Finding something easily is paramount to a successful online experience. We’ve all been there when our levels of anxiety rise… We’re looking for something that we can’t find because things are unexpectedly named and navigation is unclear. We’re left feeling confused, frustrated and worst of all, lost.
Successful sites are user-centered
Fortunately, unclear terminology can be easily fixed. Information Architecture (IA) deals with the organisation of information, and how that information is presented to an audience through the navigation systems of an intranet, extranet or website.
At ClearPeople we ensure that the IA will be well received by an audience and that it makes sense to them. By providing strong information scents and organising the content into understandable groups using user-friendly terms, we help people find what they’re looking for right the way through their online journey. We offer a range of very useful practices to evaluate whether an audience understands and accepts a proposed IA or not…
Card sorting is a great starting point in designing an Information Architecture (IA). Typically a number of content topics/cards are created from the existing or intended content in a site. Then a test-group of the audience of the site is asked how they think the topics should be categorised. They place the topics into groups that make sense to them. Card sorts can either be open, closed or hybrid.
In an open card sort participants sort the topics into groups that they name themselves, which is useful in the early stages of IA creation. In a closed card sort participants sort topics into groups that are already named, this is useful in determining whether group labels are understood. A hybrid card sort is a mixture of an open and closed sort, where the groups are already named but participants are able to overwrite these names with labels that they believe are clearer.
The card sorting process allows us to quickly find out where the issues lie in a proposed IA and to understand how the audience thinks. We gather the right user insights necessary to make informed information architecture decisions.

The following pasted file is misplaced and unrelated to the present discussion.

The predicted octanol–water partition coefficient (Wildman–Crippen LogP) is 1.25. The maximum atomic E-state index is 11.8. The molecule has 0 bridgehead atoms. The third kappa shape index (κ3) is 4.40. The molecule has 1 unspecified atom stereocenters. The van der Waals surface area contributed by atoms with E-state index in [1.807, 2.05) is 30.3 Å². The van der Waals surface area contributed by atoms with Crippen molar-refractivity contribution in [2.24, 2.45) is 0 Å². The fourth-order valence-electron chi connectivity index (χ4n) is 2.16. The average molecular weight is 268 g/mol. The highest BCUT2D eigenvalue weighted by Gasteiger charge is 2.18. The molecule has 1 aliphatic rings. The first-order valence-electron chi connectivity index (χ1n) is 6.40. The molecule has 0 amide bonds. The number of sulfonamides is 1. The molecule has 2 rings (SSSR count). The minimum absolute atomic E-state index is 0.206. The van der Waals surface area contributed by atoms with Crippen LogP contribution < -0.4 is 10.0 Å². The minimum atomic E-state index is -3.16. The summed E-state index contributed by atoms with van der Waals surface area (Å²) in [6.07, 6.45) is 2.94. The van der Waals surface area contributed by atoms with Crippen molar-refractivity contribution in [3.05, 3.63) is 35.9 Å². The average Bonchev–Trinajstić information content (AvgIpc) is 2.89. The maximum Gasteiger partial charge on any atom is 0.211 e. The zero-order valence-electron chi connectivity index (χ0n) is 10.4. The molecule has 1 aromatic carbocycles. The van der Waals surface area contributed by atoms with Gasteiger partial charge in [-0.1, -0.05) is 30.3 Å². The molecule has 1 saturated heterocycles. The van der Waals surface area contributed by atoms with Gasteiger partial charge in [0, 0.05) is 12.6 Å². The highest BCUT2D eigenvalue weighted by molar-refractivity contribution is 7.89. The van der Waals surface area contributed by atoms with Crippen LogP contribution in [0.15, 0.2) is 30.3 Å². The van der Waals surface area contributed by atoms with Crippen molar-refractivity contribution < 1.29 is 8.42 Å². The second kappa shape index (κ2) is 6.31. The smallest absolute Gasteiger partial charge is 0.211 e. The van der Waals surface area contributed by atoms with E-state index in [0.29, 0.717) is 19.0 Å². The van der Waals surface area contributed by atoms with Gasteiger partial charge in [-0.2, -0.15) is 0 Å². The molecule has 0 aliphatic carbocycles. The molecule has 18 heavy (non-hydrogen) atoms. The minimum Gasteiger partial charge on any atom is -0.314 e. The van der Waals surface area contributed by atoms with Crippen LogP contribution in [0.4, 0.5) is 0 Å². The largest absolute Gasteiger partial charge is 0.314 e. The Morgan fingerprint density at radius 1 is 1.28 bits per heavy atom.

Tree testing is a usability technique used for evaluating the findability of content through the navigation systems of a site. It can help to refine and improve a site’s structure before the build takes place. It’s also known as reverse card sorting or card-based classification and it is simplest to think of it as strength testing your sitemap. In a tree test a series of common user tasks are created and mapped against the sitemap. An audience is then asked to perform these tasks using the proposed navigation on the site structure. Results are evaluated and tricky terms that cause findability problems are quickly identified and adjusted.
Successful sites take users’ tasks into account. Click testing allows you to evaluate the effectiveness of the linking structure of your site. It examines what a participant would click on first in the interface in order to complete a task, including the navigation, spotlights and call-to-actions. Click testing identifies whether users are able to successfully complete an intended task in the user interface. It can be performed on a functioning website, a prototype or a wire frame.
“By providing strong information scents and organising the content into understandable groups using user-friendly terms, we help people find what they’re looking for right the way through their online journey.”